Gov. J.B. Pritzker proposed a $40.7 billion state budget Wednesday — virtually flat from the current level — but dressed it up by dangling the prospect of a $1.4 billion revenue boost if voters approve a radical income-tax overhaul this fall.
The second-year Democrat presented a fiscal outline that would boost spending in key areas. For example, he proposed a $350 million annual increase in K-12 education promised by a 2017 funding change.
But Pritzker is holding $150 million of that “in reserve,” to be used next year if the state constitution is rewritten to uphold a graduated tax on larger incomes. He said the new tax structure, if approved in the November election, would produce $1.4 billion more in revenue in the second half of the fiscal year that begins July 1.
“Because this reserve is so large, it inevitably cuts into some of the things that we all hold most dear,” Pritzker said in speech to a joint session of the General Assembly. “But as important as these investments are, we cannot responsibly spend for these priorities until we know with certainty what the state’s revenue picture will be.”
That didn’t stop the administration from positing the budget as a $42.1 billion blueprint, a 3.8% increase from the current year, despite the fact that reaching those numbers requires Pritzker’s graduated income tax structure, whose rates increase as salaries increase.
Other spending items which he’s holding in “reserve” are 5% increases for both university and community college spending totaling $70 million, $40 million extra for school programs such as special education and transportation, Medicaid provider rate increases, an entire class of state police cadets, and money to stave off a state government hiring freeze that could take effect on Dec. 1 if the constitutional amendment fails.
It’s a list a successful campaigner such as Pritzker can use to promote the amendment, telling taxpayers that important programs can be restored if they approve the tax change, a fiscal Sword of Damocles. Deputy Gov. Dan Hynes said earlier Wednesday that the strategy is simply a factual presentation of a budget that takes into account fiscal uncertainties.
House Minority Leader Jim Durkin, a Western Springfield Republican, called it “a clever way of holding it over people’s heads.”
“I don’t think we should be doing that to people in Illinois, and particularly people who are in sensitive positions, whether in healthcare or education, to say, ‘We’re going to hold back on our funding, get behind my graduated income tax,” Durkin said.
Pritzker maintains his “fair tax” would mean most taxpayers would pay the current 4.95% rate or less. Those making over $250,000 would pay incrementally more, topping out at 7.9%, producing the additional revenue.
One spending boost not tied to that extra revenue is $147 million more for the Department of Children and Family Services following a year in which an investigation found that 123 children who died last year had been in contact with the agency. Pritzker’s would hire more employees to reduce caseworker workloads and boost hotline staffing among other initiatives.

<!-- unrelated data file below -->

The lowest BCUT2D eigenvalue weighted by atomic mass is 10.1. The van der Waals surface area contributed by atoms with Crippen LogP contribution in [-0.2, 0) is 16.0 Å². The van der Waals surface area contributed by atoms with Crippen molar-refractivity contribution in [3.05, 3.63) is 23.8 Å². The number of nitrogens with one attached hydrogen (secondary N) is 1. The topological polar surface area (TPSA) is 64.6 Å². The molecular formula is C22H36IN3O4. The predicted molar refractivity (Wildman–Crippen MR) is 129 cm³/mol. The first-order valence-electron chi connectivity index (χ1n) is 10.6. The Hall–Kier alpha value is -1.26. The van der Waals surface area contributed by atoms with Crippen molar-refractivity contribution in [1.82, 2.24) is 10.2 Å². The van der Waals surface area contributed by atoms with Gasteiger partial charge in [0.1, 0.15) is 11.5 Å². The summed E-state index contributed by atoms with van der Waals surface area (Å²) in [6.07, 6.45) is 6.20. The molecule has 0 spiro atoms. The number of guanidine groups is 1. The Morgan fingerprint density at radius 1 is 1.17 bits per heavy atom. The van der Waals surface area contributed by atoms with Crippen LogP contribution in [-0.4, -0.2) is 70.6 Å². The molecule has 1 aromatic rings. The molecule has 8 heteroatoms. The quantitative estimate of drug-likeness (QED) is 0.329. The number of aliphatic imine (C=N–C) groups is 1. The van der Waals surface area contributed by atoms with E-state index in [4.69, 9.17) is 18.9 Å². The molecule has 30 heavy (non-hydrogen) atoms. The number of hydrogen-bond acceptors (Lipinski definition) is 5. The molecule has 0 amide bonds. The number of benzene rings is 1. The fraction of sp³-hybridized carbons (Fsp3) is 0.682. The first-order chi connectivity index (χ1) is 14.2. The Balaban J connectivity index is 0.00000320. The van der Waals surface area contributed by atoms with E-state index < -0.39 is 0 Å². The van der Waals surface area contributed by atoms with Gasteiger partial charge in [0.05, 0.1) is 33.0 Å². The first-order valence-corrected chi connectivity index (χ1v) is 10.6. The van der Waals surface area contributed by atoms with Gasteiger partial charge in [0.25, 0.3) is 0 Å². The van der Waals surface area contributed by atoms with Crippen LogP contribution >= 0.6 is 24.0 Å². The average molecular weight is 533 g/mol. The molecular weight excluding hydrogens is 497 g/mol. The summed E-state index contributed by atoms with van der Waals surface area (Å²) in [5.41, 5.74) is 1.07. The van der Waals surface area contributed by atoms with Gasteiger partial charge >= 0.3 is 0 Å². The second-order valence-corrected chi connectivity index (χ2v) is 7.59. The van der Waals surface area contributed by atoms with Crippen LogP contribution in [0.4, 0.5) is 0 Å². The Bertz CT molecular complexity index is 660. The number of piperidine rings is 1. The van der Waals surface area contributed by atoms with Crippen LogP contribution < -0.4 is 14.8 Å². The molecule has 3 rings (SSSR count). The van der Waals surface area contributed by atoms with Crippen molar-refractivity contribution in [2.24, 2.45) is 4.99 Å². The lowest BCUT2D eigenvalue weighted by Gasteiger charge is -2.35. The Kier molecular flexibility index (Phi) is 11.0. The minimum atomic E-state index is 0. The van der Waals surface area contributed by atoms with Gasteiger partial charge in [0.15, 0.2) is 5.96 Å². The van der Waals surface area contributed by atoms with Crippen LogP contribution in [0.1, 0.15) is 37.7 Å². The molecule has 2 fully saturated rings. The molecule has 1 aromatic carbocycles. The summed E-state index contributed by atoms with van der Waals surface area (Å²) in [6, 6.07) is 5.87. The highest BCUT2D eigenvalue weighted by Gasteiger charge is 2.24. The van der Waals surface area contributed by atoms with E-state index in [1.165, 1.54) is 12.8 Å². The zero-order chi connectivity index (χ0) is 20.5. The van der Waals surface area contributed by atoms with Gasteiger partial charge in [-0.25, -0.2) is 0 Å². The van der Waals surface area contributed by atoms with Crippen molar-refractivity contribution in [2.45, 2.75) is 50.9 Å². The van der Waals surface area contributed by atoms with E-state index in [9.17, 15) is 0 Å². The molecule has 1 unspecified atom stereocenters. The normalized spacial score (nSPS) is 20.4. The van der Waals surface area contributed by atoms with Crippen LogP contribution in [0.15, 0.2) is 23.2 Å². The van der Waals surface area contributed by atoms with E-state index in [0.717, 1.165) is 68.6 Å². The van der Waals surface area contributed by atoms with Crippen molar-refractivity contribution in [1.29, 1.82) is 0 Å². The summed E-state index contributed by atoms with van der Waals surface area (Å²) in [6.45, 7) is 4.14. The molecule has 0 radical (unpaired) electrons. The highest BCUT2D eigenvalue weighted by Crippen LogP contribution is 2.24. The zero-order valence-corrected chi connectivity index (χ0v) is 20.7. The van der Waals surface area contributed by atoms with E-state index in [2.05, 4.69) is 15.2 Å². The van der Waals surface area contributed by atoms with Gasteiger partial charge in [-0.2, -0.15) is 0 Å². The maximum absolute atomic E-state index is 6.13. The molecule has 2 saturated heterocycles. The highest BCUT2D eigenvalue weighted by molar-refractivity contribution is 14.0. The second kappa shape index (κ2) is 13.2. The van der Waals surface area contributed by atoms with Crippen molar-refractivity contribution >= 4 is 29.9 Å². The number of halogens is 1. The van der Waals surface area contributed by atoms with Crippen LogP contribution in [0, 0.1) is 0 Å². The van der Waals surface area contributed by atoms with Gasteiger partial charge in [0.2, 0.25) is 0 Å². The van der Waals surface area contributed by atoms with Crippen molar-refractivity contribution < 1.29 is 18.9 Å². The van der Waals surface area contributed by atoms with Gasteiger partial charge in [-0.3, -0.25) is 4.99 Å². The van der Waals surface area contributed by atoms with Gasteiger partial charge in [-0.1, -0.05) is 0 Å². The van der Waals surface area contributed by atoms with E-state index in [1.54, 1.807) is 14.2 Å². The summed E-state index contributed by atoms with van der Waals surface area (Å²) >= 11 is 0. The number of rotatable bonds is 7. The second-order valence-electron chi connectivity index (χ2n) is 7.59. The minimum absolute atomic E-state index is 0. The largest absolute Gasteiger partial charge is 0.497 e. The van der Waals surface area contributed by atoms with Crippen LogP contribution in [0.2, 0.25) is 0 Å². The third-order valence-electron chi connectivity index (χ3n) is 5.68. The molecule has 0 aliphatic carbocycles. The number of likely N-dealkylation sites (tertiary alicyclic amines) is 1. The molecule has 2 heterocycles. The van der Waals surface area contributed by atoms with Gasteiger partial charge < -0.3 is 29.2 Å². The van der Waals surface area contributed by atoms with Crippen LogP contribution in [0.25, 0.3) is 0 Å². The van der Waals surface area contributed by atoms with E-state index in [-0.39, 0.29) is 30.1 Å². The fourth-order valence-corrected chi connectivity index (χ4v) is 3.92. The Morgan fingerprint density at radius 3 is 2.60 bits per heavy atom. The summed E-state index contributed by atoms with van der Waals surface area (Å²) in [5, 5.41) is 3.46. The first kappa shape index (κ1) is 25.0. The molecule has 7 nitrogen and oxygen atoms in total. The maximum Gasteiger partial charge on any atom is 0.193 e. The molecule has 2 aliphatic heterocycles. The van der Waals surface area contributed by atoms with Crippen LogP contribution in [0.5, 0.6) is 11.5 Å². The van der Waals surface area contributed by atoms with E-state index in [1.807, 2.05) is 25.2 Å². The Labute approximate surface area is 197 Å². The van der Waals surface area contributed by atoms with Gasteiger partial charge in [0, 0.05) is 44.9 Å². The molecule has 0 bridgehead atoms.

There are other areas of increased spending not held in reserve. While 40% of the hoped-for K-12 general school spending increase is contingent on the November vote, the governor has set aside $51 million to boost funding for programs such as special education and transportation, $16 million to ease a widespread teacher shortage and $50 million more for the needs-based Monetary Award Program, with 15% of the money reserved for students attending the state’s popular community colleges.
“The governor’s budget proposal is an important starting point in a process that will require many tough decisions,” House Majority Leader Greg Harris, a Chicago Democrat, said in a statement.
The annual spending albatross, employee pension funds, which have a $138 billion funding gap because of years of neglect, will get the required $8.6 billion infusion this year — one-fifth of the state’s general spending. There’s at least $50 million to put into the state’s rainy day fund, whose one-time $276 million balance dwindled to $3.6 million during the 2015-2017 budget stalemate between Democratic lawmakers and former GOP Gov. Bruce Rauner.
Senate Minority Leader Bill Brady, a Bloomington Republican, said the proposed plan is more than the state can afford, calling it a plan “full of false promises that relies on him getting his tax increase.”
Pritzker’s tactics were compared to Rauner. In 2017, when opposing Senate caucuses were negotiating a deal dubbed the “grand bargain” to end the budget drought, Rauner was roundly criticized for filling a $4.6 billion hole in his proposed budget with lump-sum projected from closing that deal, which never materialized.
Democratic state Treasurer Michael Frerichs, however, said Rauner built a non-existent grand bargain windfall into immediate spending. He said Pritzker’s message was clear that he’s holding back additional spending unless the tax switch occurs. “That is the responsible way of doing it,” Frerichs said.
The Illinois Legislative Black Caucus, which gathered on the Capitol’s second floor for a post-speech review, was resolute that lawmakers must find the $350 million, if not more, regardless of the November vote’s outcome.
“We must prioritize education for the great equalizer that it is,” said Rep. Will Davis, a Homewood Democrat who sponsored the 2017 education funding overhaul. “Our message to the governor is that this funding level must be realized.”